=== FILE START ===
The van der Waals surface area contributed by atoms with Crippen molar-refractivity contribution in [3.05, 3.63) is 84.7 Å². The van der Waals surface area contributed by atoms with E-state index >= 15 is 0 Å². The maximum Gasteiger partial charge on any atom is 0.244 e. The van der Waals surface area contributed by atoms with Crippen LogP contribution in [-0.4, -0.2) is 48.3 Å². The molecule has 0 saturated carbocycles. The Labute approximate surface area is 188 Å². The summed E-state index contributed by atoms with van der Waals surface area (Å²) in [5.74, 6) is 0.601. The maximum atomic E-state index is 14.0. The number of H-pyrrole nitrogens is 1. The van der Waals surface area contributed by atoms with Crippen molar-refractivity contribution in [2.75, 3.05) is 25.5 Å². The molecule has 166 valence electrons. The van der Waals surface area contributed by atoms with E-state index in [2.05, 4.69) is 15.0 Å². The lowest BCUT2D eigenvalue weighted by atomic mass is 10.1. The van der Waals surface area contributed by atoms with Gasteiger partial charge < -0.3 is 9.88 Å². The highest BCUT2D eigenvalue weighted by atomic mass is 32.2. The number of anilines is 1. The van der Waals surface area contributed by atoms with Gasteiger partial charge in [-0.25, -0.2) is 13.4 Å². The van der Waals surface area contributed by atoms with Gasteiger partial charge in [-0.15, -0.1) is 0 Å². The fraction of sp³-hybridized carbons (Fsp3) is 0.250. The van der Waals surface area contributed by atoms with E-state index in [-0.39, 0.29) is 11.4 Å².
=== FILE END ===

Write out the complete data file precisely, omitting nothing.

The van der Waals surface area contributed by atoms with Crippen molar-refractivity contribution in [3.05, 3.63) is 84.7 Å². The van der Waals surface area contributed by atoms with E-state index >= 15 is 0 Å². The maximum Gasteiger partial charge on any atom is 0.244 e. The van der Waals surface area contributed by atoms with Crippen LogP contribution in [-0.4, -0.2) is 48.3 Å². The molecule has 0 saturated carbocycles. The Labute approximate surface area is 188 Å². The summed E-state index contributed by atoms with van der Waals surface area (Å²) in [5.74, 6) is 0.601. The maximum atomic E-state index is 14.0. The number of H-pyrrole nitrogens is 1. The van der Waals surface area contributed by atoms with Crippen molar-refractivity contribution in [2.75, 3.05) is 25.5 Å². The molecule has 166 valence electrons. The van der Waals surface area contributed by atoms with E-state index in [2.05, 4.69) is 15.0 Å². The lowest BCUT2D eigenvalue weighted by atomic mass is 10.1. The van der Waals surface area contributed by atoms with Gasteiger partial charge < -0.3 is 9.88 Å². The highest BCUT2D eigenvalue weighted by atomic mass is 32.2. The number of anilines is 1. The van der Waals surface area contributed by atoms with Gasteiger partial charge in [-0.25, -0.2) is 13.4 Å². The van der Waals surface area contributed by atoms with Gasteiger partial charge in [-0.15, -0.1) is 0 Å². The fraction of sp³-hybridized carbons (Fsp3) is 0.250. The van der Waals surface area contributed by atoms with E-state index in [-0.39, 0.29) is 11.4 Å².